A new study published by NHS Supply Chain has highlighted the risks of ageing diagnostic imaging and therapeutic equipment in the health service.
The document takes in views from radiographers, radiologists and service managers across the NHS, who outlined the potential impact on patient safety of old CT, MRI and linac machines.
The vast majority of respondents identified lower reliability, higher doses of radiation, lower diagnostic capability, lack of access to new radiotherapy techniques and slower throughput as some of the risks of old equipment.
One respondent said: ”Recent technology has resulted in the capability to employ a much lower radiation dose to get satisfactory results. To not have the most up-to-date scanner actually puts people at higher risk.”
The report also identifies the current state of the NHS equipment base. 148 CT scanners and 181 MRI scanners were identified as being over their recommended use life of 7 years, requiring an investment of more than £200m to replace.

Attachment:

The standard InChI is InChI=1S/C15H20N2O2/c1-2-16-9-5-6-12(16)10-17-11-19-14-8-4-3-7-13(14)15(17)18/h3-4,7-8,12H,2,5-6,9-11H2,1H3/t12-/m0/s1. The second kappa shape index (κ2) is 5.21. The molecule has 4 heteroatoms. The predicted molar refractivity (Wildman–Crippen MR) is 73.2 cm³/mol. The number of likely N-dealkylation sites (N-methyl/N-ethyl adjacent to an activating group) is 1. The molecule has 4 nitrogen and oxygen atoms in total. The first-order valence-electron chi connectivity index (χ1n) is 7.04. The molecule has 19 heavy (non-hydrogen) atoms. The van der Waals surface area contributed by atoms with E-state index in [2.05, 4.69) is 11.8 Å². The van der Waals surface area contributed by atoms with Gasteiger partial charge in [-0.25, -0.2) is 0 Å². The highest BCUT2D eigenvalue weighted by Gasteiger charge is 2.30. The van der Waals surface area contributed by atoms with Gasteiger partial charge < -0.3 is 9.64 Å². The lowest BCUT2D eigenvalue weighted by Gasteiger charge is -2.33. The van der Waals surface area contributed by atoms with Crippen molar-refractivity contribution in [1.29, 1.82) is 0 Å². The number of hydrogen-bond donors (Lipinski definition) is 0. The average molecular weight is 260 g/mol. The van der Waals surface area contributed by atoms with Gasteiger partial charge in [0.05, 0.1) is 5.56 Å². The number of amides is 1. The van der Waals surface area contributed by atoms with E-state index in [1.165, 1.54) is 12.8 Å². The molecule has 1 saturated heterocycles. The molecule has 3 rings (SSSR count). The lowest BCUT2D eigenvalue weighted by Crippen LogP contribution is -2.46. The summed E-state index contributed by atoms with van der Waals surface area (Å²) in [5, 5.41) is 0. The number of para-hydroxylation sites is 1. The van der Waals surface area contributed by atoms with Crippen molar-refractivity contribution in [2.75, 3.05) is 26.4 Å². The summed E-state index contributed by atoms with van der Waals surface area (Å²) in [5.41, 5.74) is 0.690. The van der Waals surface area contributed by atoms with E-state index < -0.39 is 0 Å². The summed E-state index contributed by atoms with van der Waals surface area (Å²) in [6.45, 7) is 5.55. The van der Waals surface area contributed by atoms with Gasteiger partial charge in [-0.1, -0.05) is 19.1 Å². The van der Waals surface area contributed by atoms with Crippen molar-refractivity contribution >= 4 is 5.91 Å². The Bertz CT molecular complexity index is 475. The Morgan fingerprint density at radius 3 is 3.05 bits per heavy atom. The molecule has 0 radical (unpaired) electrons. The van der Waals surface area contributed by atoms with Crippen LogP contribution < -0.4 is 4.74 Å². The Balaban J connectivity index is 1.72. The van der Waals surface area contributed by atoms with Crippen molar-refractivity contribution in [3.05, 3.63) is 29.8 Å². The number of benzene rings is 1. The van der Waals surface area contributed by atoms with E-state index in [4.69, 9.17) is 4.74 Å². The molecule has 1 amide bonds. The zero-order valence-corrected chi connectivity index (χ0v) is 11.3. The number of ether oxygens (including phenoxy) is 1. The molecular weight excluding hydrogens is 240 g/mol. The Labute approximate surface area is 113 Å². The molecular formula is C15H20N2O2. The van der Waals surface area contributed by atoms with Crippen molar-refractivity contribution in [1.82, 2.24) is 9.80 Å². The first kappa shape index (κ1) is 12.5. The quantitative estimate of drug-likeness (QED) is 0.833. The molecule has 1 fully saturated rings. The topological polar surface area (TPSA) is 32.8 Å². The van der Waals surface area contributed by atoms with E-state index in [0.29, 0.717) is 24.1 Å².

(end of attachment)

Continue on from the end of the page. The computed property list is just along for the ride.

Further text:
In addition, 46 linac machines were found to be over their 10 year use life, requiring a further £92m investment to modernise.
Sue Johnson, professional officer at the SCoR for clinical imaging, said: “For many years now the SCoR has stressed the need to replace ageing machines, so this latest report comes as no surprise.
“The government has to speed-up investment to ensure patients receive the best and safest treatment possible.”
Click here to download the report.